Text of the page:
As COVID-19 continues to spread worldwide, uncertainty has sparked historic volatility in the global markets and inspired drastic measures at national, regional, and local levels as the world tries to contain this pandemic.
As a global health crisis persists, information on where the virus has been contracted and where it’s currently concentrated is critical to understanding where it may spread next. The Center for Systems Science and Engineering (CSSE) at Johns Hopkins University is tracking this data, which is in the public domain for use among many sources, such as the New York Times.
A team within Hexagon’s Geospatial division developed an interactive map on the Smart M.App platform to display updates from the Johns Hopkins data. At present, this map shows COVID-19 data that can be viewed and analyzed in real time. Smart M.App’s ability to layer on any data and information available can help make sense of this dynamically changing scenario and target the crisis with location intelligence.
For example, aerial imagery from the HxGN Content Program covering the United States and Europe has been made freely available for government agencies and non-profit organizations managing the COVID-19 outbreak. The imagery can be used to create maps, spatial data products and geo-information for those responding to national emergencies.
“With the release of this high-accuracy aerial imagery, our hope is it will be used as a key source of information for effective response by authorities and others working to contain and treat the virus,” said John Welter, President, Geospatial Content Solutions, Hexagon’s Geosystems division.
The exceptionally high resolution and accuracy of the aerial data provides detailed views of building and objects down to street level, allowing first responders, healthcare departments and GIS professionals to make faster and more informed decisions during emergencies. The data can be used to assess the situation, visualize the scope of affected areas, plan coordination efforts and improve responses for swifter action, and ultimately, recovery.
The combination of multiple data sources could potentially provide the ability to get a handle on the coronavirus outbreak. For instance, cities could use available sensor data that tracks movement in public places. This would enable them to layer historical data on a map with real-time information and compare it against the spread of confirmed coronavirus infections to give them better insight to how lockdowns are faring.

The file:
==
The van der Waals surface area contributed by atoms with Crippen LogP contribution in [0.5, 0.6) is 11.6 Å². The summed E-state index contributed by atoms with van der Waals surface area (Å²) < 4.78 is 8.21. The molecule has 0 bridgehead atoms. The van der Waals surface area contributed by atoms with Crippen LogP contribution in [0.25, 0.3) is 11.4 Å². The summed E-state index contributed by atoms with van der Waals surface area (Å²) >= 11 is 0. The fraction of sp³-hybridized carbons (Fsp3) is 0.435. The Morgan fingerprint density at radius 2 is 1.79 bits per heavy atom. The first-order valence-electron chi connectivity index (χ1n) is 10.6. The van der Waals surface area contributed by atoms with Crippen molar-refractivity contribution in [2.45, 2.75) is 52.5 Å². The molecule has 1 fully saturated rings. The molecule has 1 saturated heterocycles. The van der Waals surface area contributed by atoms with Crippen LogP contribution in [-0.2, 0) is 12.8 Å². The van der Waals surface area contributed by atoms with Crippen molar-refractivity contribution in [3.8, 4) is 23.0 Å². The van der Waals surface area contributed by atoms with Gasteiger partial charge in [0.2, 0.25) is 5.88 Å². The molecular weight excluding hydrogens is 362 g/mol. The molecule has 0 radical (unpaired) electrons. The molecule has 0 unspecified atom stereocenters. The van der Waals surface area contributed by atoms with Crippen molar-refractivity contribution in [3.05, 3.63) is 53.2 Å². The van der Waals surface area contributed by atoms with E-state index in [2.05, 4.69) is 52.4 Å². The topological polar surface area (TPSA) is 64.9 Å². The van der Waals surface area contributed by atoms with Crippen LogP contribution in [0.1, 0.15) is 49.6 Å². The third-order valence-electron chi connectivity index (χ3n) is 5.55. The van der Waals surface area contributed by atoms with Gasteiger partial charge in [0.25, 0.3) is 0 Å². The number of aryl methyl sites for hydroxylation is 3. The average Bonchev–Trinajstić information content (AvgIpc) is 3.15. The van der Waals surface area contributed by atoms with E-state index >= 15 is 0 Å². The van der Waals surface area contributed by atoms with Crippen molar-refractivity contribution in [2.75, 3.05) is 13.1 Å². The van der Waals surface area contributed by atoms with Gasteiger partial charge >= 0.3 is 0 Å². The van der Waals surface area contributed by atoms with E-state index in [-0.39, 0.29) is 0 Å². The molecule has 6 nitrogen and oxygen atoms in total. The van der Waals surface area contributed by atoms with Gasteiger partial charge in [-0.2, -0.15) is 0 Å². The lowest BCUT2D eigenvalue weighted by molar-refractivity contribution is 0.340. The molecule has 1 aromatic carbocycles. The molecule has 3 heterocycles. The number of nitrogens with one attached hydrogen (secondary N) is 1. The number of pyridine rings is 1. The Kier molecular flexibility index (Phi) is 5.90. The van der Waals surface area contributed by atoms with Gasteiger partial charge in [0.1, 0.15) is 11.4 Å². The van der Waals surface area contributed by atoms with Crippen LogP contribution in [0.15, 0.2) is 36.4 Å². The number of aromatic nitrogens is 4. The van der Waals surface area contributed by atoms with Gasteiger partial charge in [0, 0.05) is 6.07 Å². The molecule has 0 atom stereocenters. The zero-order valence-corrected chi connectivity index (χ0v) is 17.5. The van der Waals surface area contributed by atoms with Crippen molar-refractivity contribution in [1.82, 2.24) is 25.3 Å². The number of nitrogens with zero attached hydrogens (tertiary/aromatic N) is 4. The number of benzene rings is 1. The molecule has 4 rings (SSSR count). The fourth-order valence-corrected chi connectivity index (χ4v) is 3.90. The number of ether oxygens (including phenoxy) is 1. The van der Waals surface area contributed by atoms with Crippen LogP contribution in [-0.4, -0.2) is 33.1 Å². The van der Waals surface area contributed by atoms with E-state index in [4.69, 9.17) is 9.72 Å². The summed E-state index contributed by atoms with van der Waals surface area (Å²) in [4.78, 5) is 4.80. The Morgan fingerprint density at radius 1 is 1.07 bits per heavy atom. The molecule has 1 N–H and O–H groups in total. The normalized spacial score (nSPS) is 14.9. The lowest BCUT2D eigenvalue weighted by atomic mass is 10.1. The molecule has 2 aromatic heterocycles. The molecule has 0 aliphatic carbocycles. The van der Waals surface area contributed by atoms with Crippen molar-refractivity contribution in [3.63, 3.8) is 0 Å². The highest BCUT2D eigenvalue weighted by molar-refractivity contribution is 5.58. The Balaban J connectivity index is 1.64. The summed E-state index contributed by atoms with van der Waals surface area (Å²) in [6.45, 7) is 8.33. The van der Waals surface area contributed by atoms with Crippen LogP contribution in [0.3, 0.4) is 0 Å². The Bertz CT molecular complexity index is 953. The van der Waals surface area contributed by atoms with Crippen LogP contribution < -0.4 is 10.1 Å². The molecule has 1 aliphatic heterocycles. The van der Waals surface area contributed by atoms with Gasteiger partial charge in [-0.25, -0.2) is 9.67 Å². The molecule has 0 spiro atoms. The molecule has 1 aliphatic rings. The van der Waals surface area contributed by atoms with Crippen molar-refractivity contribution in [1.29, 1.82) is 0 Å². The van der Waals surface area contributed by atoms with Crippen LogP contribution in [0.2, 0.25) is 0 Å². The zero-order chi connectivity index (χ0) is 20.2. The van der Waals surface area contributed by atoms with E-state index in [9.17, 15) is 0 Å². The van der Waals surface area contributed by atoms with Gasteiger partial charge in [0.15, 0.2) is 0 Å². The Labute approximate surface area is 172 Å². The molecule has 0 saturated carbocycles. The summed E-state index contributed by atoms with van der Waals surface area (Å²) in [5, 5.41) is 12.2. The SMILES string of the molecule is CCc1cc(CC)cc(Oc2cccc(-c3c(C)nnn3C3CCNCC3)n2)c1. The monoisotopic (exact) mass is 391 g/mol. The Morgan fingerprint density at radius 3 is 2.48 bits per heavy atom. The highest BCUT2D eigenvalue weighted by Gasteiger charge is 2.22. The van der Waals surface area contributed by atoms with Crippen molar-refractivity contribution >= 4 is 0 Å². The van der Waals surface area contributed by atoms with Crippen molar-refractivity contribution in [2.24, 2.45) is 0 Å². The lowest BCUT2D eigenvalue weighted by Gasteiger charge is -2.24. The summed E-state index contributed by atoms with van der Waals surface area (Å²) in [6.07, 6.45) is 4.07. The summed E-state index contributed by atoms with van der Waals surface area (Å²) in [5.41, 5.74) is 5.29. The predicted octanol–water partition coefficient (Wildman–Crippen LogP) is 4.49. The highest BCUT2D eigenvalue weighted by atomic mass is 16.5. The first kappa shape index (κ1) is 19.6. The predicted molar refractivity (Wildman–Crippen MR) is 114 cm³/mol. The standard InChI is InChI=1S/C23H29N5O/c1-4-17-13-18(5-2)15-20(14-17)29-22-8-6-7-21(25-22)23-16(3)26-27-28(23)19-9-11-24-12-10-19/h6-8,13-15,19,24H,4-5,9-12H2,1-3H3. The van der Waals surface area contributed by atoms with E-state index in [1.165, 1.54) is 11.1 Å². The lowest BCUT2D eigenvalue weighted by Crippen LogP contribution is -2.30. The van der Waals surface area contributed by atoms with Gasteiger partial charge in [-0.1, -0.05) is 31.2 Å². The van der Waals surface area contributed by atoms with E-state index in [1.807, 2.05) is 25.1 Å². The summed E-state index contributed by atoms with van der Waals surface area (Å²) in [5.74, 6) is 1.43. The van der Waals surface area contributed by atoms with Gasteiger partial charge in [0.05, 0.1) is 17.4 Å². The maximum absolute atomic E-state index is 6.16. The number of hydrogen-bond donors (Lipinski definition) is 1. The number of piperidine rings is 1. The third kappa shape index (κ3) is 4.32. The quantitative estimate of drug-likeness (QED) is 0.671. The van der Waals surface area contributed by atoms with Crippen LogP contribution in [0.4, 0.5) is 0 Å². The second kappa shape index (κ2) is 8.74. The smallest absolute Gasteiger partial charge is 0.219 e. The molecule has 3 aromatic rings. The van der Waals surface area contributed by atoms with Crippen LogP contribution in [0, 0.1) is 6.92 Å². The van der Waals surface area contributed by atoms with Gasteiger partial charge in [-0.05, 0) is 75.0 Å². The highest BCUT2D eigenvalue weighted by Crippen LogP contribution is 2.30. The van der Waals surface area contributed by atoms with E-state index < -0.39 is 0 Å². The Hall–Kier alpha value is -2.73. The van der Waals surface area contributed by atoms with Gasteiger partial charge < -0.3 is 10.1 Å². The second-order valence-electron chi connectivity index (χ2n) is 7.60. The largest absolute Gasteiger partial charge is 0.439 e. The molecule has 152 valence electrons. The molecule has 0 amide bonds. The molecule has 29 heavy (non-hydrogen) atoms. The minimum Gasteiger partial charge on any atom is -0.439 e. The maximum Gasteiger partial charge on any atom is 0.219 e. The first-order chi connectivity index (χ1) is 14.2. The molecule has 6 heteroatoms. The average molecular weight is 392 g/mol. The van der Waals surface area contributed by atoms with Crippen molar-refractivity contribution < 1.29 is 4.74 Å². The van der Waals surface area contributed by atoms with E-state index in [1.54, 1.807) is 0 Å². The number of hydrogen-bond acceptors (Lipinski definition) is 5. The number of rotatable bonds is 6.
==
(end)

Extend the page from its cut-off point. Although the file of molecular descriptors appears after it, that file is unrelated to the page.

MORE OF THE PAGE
“If we had that data, we could generate a two-meter buffer around the track and determine intersections in time and space with other people,” said Uwe Jasnoch, Vice President of Business Development, with Hexagon’s Geospatial division. “That would help us understand the chain of infection and most probably help breaking that chain.”
In South Korea and Singapore, areas that have been heralded as highly effective in controlling outbreaks of the coronavirus, data from “contact tracing” has helped mitigate the spread. The New York Times reported that health officials in South Korea have retraced patients’ movements using surveillance methods that include security footage, credit card usage and even GPS data.
According to the Financial Times, Singapore recently launched an app called TraceTogether, for which citizens provide permission for the government’s health ministry to track their distance from each other and the duration of how long they are in contact. The FT reported that this data is encrypted, and then deleted after 21 days.
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In both South Korea and Singapore, experiences with MERS and SARS outbreaks, respectively, provided frameworks for managing COVID-19. Data intelligence will not only help us fight further outbreaks of the coronavirus, but also will aid in whatever recovery eventually looks like — and provide critical insight to approach future pandemic responses.
As an example of how the data we are collecting now can be layered and utilized, the University of Leuven in Belgium used Hexagon’s Luciad platform in 2017 to visualize, analyze and filter Hepatitis C (HCV) migration in space and time over a 100-year period on a geographic map and time filter.
It’s difficult to imagine the total impact that COVID-19 will have, but putting data to work can help us see the effects and act in real time to control this crisis. Regardless of where we end up, location intelligence can deliver a better understanding of its spread and give hope for controlling future outbreaks of this disease and others.